There are things that happen throughout our life that cause us discomfort or short term hardship. But we don’t dwell on it, and it doesn’t cause lasting harm.

But for some people, difficult events in their life have a long term impact, with both physical and mental effects. We might only notice the huge, obvious events, and we tend to call those ‘traumatic’.  But there’s much more to trauma than we see on our TV screens or in hospitals.  

There are things that happen within our own families and communities that have a long term negative impact. And it’s those things that go on unseen, over many years, that can have a devastating effect on the lives of people who experience them. 

Let me introduce you to something called complex PTSD. 

You might have heard of the term ‘post traumatic stress disorder’ or  PTSD.  It was first recognised as a condition that affects combat soldiers returning from war, but it can be caused by any number of traumatic events.  PTSD can result from a car crash, a physical or sexual assault, natural disaster, or any other ‘single incident’ where a person feels their life is in extreme danger. 

Complex PTSD is a separate condition. As the name implies, it is more complex and has wider ranging effects than ‘plain old’ PTSD.

PTSD and complex PTSD may look similar on the surface. They both happen as a result of traumatic incidents.  They both involve flashbacks, nightmares, and sleep problems, and a persistent feeling of being ‘on edge’. But there are several extra symptoms that define complex PTSD.  And I would argue that complex PTSD is a more widespread and insidious condition. 

What causes complex PTSD ?

First, let’s clear up the naming.  Complex PTSD or C-PTSD is also known as:
complex trauma, 
developmental trauma, 
or childhood trauma. 

That’s because it typically stems from abusive or traumatic incidents in childhood. (Where the child’s basic sense of safety is damaged or missing.)

You might also come across the term Adverse Childhood Experiences (ACE). This is effectively the same thing as childhood trauma. 

These incidents would occur over months or years, and have deep psychological and developmental impacts. Incidents could include:
physical or sexual abuse 
being repeatedly bullied over a long period, 
exposure to domestic violence and threat.

Since these happen over a long period of time, it’s more accurate to refer to traumatic ‘environments’ (rather than incidents).  And this includes the child’s whole caregiving system, and anything that impacts that.  So that widens the net to include other traumatic experiences, such as: 
growing up in poverty, 
losing a parent, or sibling
having a parent with addictions or substance abuse issues,
having a narcissistic parent ( one who is selfish, critical and manipulative) 
living with emotional neglect or abandonment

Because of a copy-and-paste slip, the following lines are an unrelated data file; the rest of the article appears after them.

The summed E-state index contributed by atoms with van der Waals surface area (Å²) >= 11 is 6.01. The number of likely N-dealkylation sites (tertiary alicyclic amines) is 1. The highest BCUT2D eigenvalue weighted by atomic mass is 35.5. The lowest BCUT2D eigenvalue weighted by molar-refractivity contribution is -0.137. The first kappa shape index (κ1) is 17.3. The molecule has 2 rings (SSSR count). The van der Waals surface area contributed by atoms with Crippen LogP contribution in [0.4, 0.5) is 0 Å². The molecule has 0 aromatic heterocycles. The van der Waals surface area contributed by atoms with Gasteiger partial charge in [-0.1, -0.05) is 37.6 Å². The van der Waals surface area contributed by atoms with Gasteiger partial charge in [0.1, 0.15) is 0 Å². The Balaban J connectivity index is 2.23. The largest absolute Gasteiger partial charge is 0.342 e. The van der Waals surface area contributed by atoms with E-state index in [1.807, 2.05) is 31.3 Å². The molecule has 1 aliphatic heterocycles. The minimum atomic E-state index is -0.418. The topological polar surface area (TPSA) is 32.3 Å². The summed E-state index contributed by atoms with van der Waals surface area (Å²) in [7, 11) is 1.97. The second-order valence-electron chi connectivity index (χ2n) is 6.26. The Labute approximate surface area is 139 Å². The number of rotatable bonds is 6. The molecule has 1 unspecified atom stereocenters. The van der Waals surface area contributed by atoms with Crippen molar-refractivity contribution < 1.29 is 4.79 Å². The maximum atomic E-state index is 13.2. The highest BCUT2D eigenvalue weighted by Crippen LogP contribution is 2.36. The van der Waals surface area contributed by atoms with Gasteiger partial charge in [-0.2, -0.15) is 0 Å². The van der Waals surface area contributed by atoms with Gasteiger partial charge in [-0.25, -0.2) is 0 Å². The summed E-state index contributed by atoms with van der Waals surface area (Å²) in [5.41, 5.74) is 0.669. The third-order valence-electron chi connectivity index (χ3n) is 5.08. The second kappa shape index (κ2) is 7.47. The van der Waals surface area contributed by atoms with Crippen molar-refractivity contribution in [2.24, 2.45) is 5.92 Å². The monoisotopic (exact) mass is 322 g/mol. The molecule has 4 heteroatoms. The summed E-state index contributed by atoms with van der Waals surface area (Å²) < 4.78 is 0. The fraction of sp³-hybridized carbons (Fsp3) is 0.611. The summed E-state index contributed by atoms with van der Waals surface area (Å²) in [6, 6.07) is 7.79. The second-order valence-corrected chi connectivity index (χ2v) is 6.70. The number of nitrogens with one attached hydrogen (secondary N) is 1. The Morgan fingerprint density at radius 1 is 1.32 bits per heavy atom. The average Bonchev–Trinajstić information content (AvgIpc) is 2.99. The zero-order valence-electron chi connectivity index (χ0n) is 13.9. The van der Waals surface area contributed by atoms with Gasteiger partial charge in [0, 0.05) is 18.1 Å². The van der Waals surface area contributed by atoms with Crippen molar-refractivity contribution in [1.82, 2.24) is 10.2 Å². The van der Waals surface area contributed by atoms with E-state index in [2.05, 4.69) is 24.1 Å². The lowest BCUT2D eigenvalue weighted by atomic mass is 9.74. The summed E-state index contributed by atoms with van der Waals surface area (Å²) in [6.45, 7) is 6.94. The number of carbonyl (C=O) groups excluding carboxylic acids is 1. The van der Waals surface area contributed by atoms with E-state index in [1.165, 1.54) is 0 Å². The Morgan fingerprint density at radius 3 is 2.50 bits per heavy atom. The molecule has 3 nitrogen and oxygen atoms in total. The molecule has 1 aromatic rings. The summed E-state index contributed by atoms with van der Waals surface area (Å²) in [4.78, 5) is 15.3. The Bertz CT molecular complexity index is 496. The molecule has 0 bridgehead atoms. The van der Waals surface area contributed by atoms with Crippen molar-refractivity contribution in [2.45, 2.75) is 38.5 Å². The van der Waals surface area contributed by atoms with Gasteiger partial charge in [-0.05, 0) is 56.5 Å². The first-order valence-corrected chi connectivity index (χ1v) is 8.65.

I’ve written more about other examples of traumatic experiences here.

What are the symptoms of complex PTSD?

The following three symptoms are the same in PTSD and complex PTSD:

  • Intrusive re-experiencing of memories of the trauma. (flashbacks)
  • Avoidance of reminders of the trauma (eg avoiding certain people or places, or avoiding talking to anyone about the experiences)
  • Persistent heightened sense of threat, or feeling ‘on edge’. 

In addition, in complex PTSD, the following three symptoms are also present: 

  • Problems with emotional regulation
  • Persistent negative beliefs about oneself.
  • Difficulties in sustaining relationships. 

Let’s look more closely at some of these symptoms.

1. Flashbacks.

In PTSD the flashbacks are usually visual, where images of the trauma re-occur in the mind, just like you see in the movies.

In complex PTSD the flashbacks are more likely to occur as ‘emotional flashbacks’. As trauma therapist Pete Walker describes  “Emotional Flashbacks are instant and sometimes prolonged regressions into the intense, overwhelming feeling states of childhood abuse and neglect: fear, shame, alienation, rage, grief and/or depression.”

Anything can trigger these emotional flashbacks, from any of the five senses. 
You might have heard of the term ‘amygdala hijack’, where the primitive part of the brain senses danger and responds to keep  you safe. (I’ve written about this here and here.)
An emotional flashback is caused by an amygdala hijack. They are effectively the same thing.(see articles here and here.)
The response is triggered by a tiny structure in your primitive brain, called the amygdala. It causes a cascade of reactions including the release of adrenalin, which makes you feel stressed out and ‘on edge’.  The way you respond to an emotional flashback, and the actions you take, will depend on your pre-wired trauma response. There are 4 trauma responses (called the 4F’s), and combinations of these: fight, flight, freeze and fawn. I’ve written more about these here.

2. Problems with emotional regulation.

People who’ve experienced complex trauma have difficulties in both experiencing and controlling emotions. Because they likely grew up with caregivers who themselves could not regulate emotions, the pattern repeats itself.  This can result in frequent swings in emotion, from deep lingering sadness, to rage, despair, grief, anxiety, shame and guilt.  As a child, they may have been criticised or made to feel guilty for experiencing emotions. Or it may have been dangerous to express emotion, so they learn to block out or numb what they really feel.